In Mono-Green Tron, it’s more of an insurance policy. If you have full Tron and a good payoff, you’ll just cast that instead – but that’s no guarantee. Games with Tron are often polarized between doing something unbeatable and doing nothing. Ring is an ideal bridge for the games in the middle.
The One Ring can even ward off the biggest nightmare for anyone leaning on their lands. Blood Moon is still Amulet Titan’s nemesis, but it now looks much more beatable in a normal game. If you keep an otherwise mediocre draw on the strength of Blood Moon and your opponent responds to your Moon with Ring, how confident do you feel? That Ring may draw them six or more extra cards and find a way to shoot the Moon, unlocking that stocked hand.
Why Not Ring?
It seems like The One Ring is everywhere, but it naturally makes a bigger impression when it does show up than when a deck that doesn’t or couldn’t play it just keeps doing its thing.
Sometimes you sign up for a deckbuilding constraint that makes that choice for you. It’s fitting that a new challenge to Indomitable Creativity’s throne comes from a card that it couldn’t play even if it wanted to.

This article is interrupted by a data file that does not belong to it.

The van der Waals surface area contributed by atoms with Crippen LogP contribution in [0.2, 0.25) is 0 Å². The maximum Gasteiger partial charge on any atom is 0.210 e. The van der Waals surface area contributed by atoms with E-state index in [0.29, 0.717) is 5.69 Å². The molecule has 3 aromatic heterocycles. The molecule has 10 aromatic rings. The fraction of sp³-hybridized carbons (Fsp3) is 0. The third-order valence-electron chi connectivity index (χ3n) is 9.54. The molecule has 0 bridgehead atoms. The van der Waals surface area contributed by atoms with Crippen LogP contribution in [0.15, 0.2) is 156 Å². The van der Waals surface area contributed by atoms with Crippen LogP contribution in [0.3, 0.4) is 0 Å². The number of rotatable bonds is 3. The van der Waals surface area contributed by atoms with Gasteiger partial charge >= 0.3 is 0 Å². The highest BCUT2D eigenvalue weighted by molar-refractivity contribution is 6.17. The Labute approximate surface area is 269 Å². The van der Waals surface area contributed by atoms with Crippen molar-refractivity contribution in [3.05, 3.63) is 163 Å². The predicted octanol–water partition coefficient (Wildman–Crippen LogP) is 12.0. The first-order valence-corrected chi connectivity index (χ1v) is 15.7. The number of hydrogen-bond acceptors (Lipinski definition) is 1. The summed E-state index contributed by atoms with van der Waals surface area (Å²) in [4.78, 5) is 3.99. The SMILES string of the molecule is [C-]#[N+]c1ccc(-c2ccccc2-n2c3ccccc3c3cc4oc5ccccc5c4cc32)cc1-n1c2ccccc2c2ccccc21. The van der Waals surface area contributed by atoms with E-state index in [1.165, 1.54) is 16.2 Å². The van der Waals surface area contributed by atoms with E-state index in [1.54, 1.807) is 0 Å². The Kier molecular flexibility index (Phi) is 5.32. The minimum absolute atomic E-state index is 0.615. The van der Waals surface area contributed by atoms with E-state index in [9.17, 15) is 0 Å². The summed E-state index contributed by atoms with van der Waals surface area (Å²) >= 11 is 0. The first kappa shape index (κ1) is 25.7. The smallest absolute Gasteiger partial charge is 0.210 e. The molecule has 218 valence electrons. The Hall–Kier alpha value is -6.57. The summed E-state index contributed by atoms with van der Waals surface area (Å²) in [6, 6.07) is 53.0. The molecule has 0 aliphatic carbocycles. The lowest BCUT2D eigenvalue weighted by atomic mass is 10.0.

Linear decks that aim to put the game away before either player could cast a Ring need to stay focused on that plan. If they do want a source of card advantage for longer games, they will turn to something cheaper or more relevant to their theme first.
In contrast to Grinding Breach, Izzet Murktide allows itself to play reactive cards by keeping its curve low with cheap proactive ones. If your expected mid-game is casting a two-drop and holding up Counterspell, a four-mana sorcery feels awkward.
Similarly, Rakdos Evoke tries to create a game where both players have few resources and is designed to press its advantage quickly before the game can grow again. A four-drop that creates a gradual advantage and doesn’t pitch to either Elemental works against that goal. It works well against it from the other side too – Ring is a big problem, and one reason for their recent adoption of Orcish Bowmasters.
Living in Ringworld
The One Ring is a phenomenal card poised to shake up Modern more than anything since the Modern Horizons sets and the dark days of Oko, Thief of Crowns and Uro, Titan of Nature’s Wrath. It’s also a fascinating case study in card evaluation that should be humbling and illuminating. You can understand Modern and its major players as well as broader Magic principles through the lens of which decks want Ring and which decks use it well, what Ring does to a game, and how to fight or ignore it.
That knowledge will be pushed to its limits when Modern returns to the big stage at the Pro Tour in a few short weeks. I’ll see you there!